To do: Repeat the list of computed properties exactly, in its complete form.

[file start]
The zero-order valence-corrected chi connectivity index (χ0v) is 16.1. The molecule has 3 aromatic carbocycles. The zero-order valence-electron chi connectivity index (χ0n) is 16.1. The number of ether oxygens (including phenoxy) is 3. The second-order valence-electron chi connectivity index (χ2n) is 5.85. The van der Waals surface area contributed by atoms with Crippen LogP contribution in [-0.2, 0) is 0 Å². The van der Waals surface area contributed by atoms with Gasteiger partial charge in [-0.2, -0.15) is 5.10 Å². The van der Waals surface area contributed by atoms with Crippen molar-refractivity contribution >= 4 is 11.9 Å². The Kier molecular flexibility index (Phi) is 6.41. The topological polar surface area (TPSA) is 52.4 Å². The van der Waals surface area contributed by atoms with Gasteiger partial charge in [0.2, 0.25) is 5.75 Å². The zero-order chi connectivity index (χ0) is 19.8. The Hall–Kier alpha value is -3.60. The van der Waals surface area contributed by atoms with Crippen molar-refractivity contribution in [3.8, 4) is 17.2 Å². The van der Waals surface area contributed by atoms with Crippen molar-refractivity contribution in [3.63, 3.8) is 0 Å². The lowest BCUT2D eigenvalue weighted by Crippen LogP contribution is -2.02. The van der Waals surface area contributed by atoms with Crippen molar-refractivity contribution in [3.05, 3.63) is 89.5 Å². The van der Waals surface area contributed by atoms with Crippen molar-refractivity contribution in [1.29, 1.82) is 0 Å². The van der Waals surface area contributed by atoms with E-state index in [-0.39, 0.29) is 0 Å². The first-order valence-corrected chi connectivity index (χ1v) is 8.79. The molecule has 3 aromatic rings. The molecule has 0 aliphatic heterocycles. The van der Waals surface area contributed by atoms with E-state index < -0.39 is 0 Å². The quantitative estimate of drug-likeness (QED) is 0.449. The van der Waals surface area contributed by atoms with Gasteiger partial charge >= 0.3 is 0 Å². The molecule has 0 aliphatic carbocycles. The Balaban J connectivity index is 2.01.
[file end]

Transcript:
The zero-order valence-corrected chi connectivity index (χ0v) is 16.1. The molecule has 3 aromatic carbocycles. The zero-order valence-electron chi connectivity index (χ0n) is 16.1. The number of ether oxygens (including phenoxy) is 3. The second-order valence-electron chi connectivity index (χ2n) is 5.85. The van der Waals surface area contributed by atoms with Crippen LogP contribution in [-0.2, 0) is 0 Å². The van der Waals surface area contributed by atoms with Gasteiger partial charge in [-0.2, -0.15) is 5.10 Å². The van der Waals surface area contributed by atoms with Crippen molar-refractivity contribution >= 4 is 11.9 Å². The Kier molecular flexibility index (Phi) is 6.41. The topological polar surface area (TPSA) is 52.4 Å². The van der Waals surface area contributed by atoms with Gasteiger partial charge in [0.2, 0.25) is 5.75 Å². The zero-order chi connectivity index (χ0) is 19.8. The Hall–Kier alpha value is -3.60. The van der Waals surface area contributed by atoms with Crippen molar-refractivity contribution in [3.8, 4) is 17.2 Å². The van der Waals surface area contributed by atoms with Crippen molar-refractivity contribution in [3.63, 3.8) is 0 Å². The lowest BCUT2D eigenvalue weighted by Crippen LogP contribution is -2.02. The van der Waals surface area contributed by atoms with Crippen molar-refractivity contribution in [3.05, 3.63) is 89.5 Å². The van der Waals surface area contributed by atoms with Crippen molar-refractivity contribution in [1.29, 1.82) is 0 Å². The van der Waals surface area contributed by atoms with E-state index in [-0.39, 0.29) is 0 Å². The first-order valence-corrected chi connectivity index (χ1v) is 8.79. The molecule has 3 aromatic rings. The molecule has 0 aliphatic heterocycles. The van der Waals surface area contributed by atoms with E-state index < -0.39 is 0 Å². The quantitative estimate of drug-likeness (QED) is 0.449. The van der Waals surface area contributed by atoms with Gasteiger partial charge >= 0.3 is 0 Å². The molecule has 0 aliphatic carbocycles. The Balaban J connectivity index is 2.01.